On-line abstract submission is available HERE (plain text, max 5000 characters.
The abstract submission deadline is 16 May 2014.
The online registration form is available HERE.
Deadline for Abstract Submission
16 May 2014
Notification of acceptance
Preliminary program and registration
Paper submission and Symposium
28-31 October 2014
Diego Fernández-Prieto, European Space Agency (ESA-ESRIN), Frascati, Italy
Roberto Sabia, Telespazio-Vega UK for European Space Agency (ESA-ESTEC), Noordwijk, The Netherlands
Emilie Breviere, GEOMAR Helmholtz Centre for Ocean Research, Kiel, Germany
Eric Saltzman, University of California, Irvine, CA, USA
Craig Donlon, European Space Agency (ESA-ESTEC), Noordwijk, The Netherlands
Simon Pinnock, European Space Agency (ESA-ESRIN), Frascati, Italy
Christoph Garbe, University of Heidelberg, Heidelberg, Germany
Brian Ward, National University of Ireland Galway, Galway, Ireland
Tom Bell, Plymouth Marine Laboratory, Plymouth, UK
Jerome Benveniste, European Space Agency (ESA-ESRIN), Frascati, Italy
Jacqueline Boutin, LOCEAN, Paris, France
Astrid Bracher, IUP, University of Bremen, Bremen, Germany
Pierre Brasseur, LGGE/CNRS, Grenoble, France
John P. Burrows, IUP/IFE, University of Bremen, Bremen, Germany
Bertrand Chapron, IFREMER, PlouzanÃ©, France
Gerrit de Leeuw, Finnish Meteorological Institute, Helsinki, Finland
Anja Engel, GEOMAR, Kiel, Germany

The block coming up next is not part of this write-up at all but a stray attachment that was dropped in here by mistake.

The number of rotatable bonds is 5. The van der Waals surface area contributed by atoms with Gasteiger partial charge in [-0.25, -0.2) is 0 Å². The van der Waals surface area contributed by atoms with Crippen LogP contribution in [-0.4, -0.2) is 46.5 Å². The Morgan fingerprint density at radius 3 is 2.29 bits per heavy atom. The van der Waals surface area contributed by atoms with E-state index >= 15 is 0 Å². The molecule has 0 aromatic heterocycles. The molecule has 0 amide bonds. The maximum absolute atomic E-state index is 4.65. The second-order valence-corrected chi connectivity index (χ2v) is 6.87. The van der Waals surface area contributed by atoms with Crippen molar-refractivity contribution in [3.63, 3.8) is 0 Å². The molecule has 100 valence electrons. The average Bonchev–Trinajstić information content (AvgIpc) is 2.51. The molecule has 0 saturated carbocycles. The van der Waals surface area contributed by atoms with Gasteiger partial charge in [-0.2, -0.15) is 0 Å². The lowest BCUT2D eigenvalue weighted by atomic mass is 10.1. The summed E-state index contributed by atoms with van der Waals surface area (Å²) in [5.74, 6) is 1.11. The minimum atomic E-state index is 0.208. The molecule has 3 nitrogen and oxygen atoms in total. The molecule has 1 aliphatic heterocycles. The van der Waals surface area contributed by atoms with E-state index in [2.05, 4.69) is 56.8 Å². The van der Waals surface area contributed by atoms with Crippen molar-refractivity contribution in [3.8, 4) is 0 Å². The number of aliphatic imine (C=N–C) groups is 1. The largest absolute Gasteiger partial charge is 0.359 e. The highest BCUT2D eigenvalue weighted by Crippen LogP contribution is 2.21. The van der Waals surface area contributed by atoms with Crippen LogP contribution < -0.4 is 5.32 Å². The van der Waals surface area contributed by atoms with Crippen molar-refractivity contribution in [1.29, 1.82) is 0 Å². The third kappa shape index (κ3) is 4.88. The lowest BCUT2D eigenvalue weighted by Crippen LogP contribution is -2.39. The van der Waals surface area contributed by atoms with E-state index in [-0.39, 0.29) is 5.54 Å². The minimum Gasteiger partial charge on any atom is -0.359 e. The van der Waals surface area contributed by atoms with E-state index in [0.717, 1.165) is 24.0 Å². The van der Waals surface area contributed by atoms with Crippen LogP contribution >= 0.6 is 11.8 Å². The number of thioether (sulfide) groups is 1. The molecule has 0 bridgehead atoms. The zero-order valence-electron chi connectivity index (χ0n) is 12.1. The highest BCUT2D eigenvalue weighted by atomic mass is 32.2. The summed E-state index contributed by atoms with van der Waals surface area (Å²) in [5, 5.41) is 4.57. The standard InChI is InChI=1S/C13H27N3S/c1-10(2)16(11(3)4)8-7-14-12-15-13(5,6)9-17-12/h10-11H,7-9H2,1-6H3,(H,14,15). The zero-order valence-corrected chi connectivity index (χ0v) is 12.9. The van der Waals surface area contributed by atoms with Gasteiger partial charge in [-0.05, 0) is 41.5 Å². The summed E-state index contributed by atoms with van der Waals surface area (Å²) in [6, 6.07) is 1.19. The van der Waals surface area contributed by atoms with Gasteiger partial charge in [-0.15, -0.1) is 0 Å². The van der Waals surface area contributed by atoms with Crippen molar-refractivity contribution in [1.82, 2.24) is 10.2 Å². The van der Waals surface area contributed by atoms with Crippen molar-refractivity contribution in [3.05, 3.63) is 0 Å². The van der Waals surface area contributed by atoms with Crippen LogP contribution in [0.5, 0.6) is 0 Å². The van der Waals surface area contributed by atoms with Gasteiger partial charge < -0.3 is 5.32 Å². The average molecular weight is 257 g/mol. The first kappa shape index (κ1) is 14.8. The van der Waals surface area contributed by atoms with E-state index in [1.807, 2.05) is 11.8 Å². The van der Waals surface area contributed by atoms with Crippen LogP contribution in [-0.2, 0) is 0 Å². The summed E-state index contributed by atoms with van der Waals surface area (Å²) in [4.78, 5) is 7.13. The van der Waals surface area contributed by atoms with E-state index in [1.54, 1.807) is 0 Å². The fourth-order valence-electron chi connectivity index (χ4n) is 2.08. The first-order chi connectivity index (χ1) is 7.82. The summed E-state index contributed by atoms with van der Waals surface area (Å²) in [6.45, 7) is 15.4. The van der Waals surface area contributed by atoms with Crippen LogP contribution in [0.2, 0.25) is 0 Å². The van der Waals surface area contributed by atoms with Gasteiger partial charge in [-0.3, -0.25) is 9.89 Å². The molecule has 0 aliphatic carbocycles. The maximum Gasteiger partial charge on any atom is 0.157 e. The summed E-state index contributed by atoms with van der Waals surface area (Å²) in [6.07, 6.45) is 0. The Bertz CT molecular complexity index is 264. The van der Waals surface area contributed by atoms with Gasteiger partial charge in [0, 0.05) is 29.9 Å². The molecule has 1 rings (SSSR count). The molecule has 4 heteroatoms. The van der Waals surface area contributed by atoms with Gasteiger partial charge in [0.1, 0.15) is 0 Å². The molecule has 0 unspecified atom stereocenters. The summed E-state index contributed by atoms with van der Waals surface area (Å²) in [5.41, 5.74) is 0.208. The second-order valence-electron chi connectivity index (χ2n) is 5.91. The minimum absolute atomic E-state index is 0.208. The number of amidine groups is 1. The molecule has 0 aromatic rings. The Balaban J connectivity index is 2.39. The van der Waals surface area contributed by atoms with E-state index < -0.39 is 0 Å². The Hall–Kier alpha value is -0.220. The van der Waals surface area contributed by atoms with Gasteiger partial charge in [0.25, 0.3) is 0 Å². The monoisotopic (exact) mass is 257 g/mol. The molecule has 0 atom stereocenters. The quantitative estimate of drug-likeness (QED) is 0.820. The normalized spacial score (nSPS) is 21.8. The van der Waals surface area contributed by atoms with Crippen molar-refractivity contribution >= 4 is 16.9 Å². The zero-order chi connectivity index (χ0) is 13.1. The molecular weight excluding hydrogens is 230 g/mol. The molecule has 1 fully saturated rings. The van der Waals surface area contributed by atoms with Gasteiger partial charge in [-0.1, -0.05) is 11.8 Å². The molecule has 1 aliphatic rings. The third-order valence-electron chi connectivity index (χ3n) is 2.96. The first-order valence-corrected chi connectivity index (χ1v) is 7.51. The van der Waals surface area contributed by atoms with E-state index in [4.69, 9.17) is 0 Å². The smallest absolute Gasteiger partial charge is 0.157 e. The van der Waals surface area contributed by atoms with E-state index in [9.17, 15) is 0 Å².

Chris Fairall, NOAA/ESRL, University of Colorado, Boulder, CO, USA
Jordi Font, Institut de CiÃ¨ncies del Mar, CSIC, Barcelona, Spain
Huiwang Gao, Ocean University of China, Qingdao, China
Veronique GarÃ§on, LEGOS/CNES, Toulouse, France Michelle Graco, IMARPE, Callao, Peru
CÃ©cile Guieu, LOV, Villefranche-sur-mer, France
Christoph Heinze, University of Bergen, Bergen, Norway
Ilan Koren, Weizmann Institute of Science, Rehovot, Israel
Peter Liss, University of East Anglia, Norwich, UK Christa Marandino, GEOMAR, Kiel, Germany
Peter Minnett, Rosenstiel School of Marine and Atmospheric Science, Miami, FL, USA
Colin O'Dowd, National University of Ireland Galway, Galway, Ireland
Marcos Portabella, Institut de CiÃ¨ncies del Mar, CSIC, Barcelona, Spain
Trish Quinn, NOAA PMEL, Seattle, WA, US
Peter Regner, European Space Agency (ESA-ESRIN), Frascati, Italy
Nicolas Reul, IFREMER, La Seyne-sur-Mer, France
Ian Robinson, National Oceanography Centre, Southampton, UK
Alfonso Saiz-Lopez, Instituto de QuÃmica FÃsica Rocasolano, CSIC, Madrid, Spain
Jamie Shutler, Plymouth Marine Laboratory, Plymouth, UK
Rafel Simo, Institut de CiÃ¨ncies del Mar, CSIC, Barcelona, Spain
Andrew Watson, University of Exeter, Exeter, UK
David Woolf, Heriot-Watt University, Edinburgh, Scotland
Mingxi Yang, Plymouth Marine Laboratory, Plymouth, UK
Christopher Zappa, LDEO, Columbia University, Palisades, NY, USA
ESA Conference Bureau
Via Galileo Galilei
00044 Frascati (RM)
Phone: +39 06 94180 912
Fax: +39 06 94180 902